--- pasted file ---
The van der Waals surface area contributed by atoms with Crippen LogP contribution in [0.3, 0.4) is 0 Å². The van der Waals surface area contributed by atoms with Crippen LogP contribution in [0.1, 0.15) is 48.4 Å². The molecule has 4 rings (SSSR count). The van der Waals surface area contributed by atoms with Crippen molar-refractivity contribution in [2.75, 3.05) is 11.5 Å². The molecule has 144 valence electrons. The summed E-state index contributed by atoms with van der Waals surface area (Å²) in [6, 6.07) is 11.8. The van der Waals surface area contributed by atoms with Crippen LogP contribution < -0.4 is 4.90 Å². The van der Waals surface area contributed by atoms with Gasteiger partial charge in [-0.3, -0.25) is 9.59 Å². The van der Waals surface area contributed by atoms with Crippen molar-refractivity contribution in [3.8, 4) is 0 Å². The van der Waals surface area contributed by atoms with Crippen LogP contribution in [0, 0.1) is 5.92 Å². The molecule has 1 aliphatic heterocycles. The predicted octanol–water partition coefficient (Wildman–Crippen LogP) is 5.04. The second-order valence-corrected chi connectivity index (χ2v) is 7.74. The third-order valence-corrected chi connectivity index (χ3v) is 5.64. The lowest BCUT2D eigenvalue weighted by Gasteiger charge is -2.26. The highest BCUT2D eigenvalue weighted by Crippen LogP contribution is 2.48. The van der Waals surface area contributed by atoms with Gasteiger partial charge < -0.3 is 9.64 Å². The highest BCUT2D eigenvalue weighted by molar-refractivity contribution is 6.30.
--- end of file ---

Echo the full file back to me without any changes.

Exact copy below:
The van der Waals surface area contributed by atoms with Crippen LogP contribution in [0.3, 0.4) is 0 Å². The van der Waals surface area contributed by atoms with Crippen LogP contribution in [0.1, 0.15) is 48.4 Å². The molecule has 4 rings (SSSR count). The van der Waals surface area contributed by atoms with Crippen molar-refractivity contribution in [2.75, 3.05) is 11.5 Å². The molecule has 144 valence electrons. The summed E-state index contributed by atoms with van der Waals surface area (Å²) in [6, 6.07) is 11.8. The van der Waals surface area contributed by atoms with Crippen LogP contribution < -0.4 is 4.90 Å². The van der Waals surface area contributed by atoms with Gasteiger partial charge in [-0.3, -0.25) is 9.59 Å². The van der Waals surface area contributed by atoms with Crippen molar-refractivity contribution in [3.8, 4) is 0 Å². The van der Waals surface area contributed by atoms with Crippen LogP contribution in [0, 0.1) is 5.92 Å². The molecule has 1 aliphatic heterocycles. The predicted octanol–water partition coefficient (Wildman–Crippen LogP) is 5.04. The second-order valence-corrected chi connectivity index (χ2v) is 7.74. The third-order valence-corrected chi connectivity index (χ3v) is 5.64. The lowest BCUT2D eigenvalue weighted by Gasteiger charge is -2.26. The highest BCUT2D eigenvalue weighted by Crippen LogP contribution is 2.48. The van der Waals surface area contributed by atoms with Gasteiger partial charge < -0.3 is 9.64 Å². The highest BCUT2D eigenvalue weighted by molar-refractivity contribution is 6.30.